ESG (environmental, social and governance) has joined CSR as an important part of how companies operate and publicise their corporate responsibilities. But ESG is much more than just a current buzzword. In a webinar hosted by Carole Burman of MAD-HR, she was joined by Mark Sait, CEO of SaveMoneyCutCarbon and MAD-HR Director Charlotte Bate for a panel discussion.
Mark Sait started the discussion by explaining the difference between ‘net-zero carbon’ and ‘net-positive carbon’. He explained that when organisations reach net-zero they have reduced their carbon footprint to the point of almost zero. Mark made it clear reaching net-zero is only the start; achieving net-positive carbon status is a goal that will become increasingly pertinent in the near future.
Putting in place policies and procedures to make changes to the energy usage of companies is a positive, and profitable, ongoing exercise. He gave many examples of organisations that have made a real difference, not only to their carbon footprint (and energy bills), but also to their profitability.
When asked for a simple and practical way to reduce energy consumption Mark Sait detailed how changing the types of lightbulbs used in business premises can make a measurable financial difference.
Throughout the webinar Mark gave practical tips for backing up an ESG policy with real-world changes. Reinforcing the fact that environmental policies need to be much more than a dry statement of intent; they need to be continually finessed in order to make a measurable difference.
During the Q&A session at the end of the webinar Mark Sait was asked what KPIs can be used to measure the success of ESG policies, and what metrics can be used to look for areas of improvement. Mark took this opportunity to list some of the standard environmental KPIs that are currently in use, and shared his opinion that while some KPIs might be considered as industry-standard, every business faces different challenges and opportunities. In his own words ‘CSR is not something that is handled by a small department hidden deep within an organisation, it is the responsibility of those at board level’.
During the panel discussion, the spectre of ‘false-positives’ was raised. With so many companies being forced to adopt ‘work-from-home’ policies during the COVID-19 Pandemic, the energy costs associated with maintaining premises are being transferred away from the workplace, and into the homes of employees. Mark shared details of an app that SaveMoneyCutCarbon have made available to clients, so their employees can assess the carbon costs of working from home.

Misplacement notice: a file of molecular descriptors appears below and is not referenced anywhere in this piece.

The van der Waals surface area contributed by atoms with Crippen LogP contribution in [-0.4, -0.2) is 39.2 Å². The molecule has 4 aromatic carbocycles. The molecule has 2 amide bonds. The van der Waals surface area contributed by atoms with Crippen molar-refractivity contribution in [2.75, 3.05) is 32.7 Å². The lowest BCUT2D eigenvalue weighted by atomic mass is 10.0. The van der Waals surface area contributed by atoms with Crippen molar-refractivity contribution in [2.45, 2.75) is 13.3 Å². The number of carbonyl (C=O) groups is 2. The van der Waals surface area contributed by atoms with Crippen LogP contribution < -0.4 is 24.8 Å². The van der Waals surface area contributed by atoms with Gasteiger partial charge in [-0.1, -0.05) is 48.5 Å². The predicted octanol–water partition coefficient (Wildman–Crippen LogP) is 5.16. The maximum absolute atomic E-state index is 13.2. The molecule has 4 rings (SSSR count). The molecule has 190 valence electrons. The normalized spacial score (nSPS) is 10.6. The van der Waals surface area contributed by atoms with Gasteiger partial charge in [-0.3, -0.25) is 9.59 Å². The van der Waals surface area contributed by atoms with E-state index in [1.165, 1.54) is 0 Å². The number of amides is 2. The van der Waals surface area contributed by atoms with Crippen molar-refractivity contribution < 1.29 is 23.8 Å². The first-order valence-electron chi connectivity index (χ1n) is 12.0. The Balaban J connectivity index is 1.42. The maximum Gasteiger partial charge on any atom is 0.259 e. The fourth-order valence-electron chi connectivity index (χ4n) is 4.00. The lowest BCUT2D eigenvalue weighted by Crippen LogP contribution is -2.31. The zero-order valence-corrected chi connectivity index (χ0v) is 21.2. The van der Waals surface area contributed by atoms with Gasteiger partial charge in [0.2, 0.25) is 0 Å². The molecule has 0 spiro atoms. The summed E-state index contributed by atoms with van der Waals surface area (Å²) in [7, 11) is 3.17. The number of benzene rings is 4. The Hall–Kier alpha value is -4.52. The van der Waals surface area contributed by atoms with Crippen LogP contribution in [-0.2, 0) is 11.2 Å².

CSR and employer branding
MAD-HR Director Charlotte Bate explained that many potential employees actively research the carbon stance and ESG policies of potential employers. Candidates can decide against applying for a role if they do not feel an organisation reflects their own position on environmental concerns. This point was backed up by Mark Sait of SaveMoneyCutCarbon.
The sentiment of both panellists was that ‘we are all in this together’, and that real-world change is not only possible, it is happening right now and should be embraced. Charlotte encouraged employers to engage with their teams, and to keep an open dialogue about what can be done to make good on CSR promises. Both panellists agreed that ensuring employee buy-in was a crucial step, and must not be overlooked if companies want to ensure meaningful progress. Having a clear strategy in place to encourage employees to get involved is a compelling necessity.
ESG and carbon reduction legislation
During the Q&A session a guest raised the topic of legislation, posing the question ‘we know what the carrot is, but was is the stick’. Mark Sait explained that while there is some legislation coming from the UK Government already, this is likely to intensify in the future. He also gave examples of how important a proactive approach to CSR is when securing investment, making successful tender applications even when approaching banks for financial support.
A good ESG policy is not just about saving money and boosting performance. It will also improve your company’s reputation, enhance employee engagement, increase productivity and can reduce staff turnover.
If you would like to find out more about how you can make a difference by reducing your carbon footprint, and find out how to prepare your business for growth please follow the links below:
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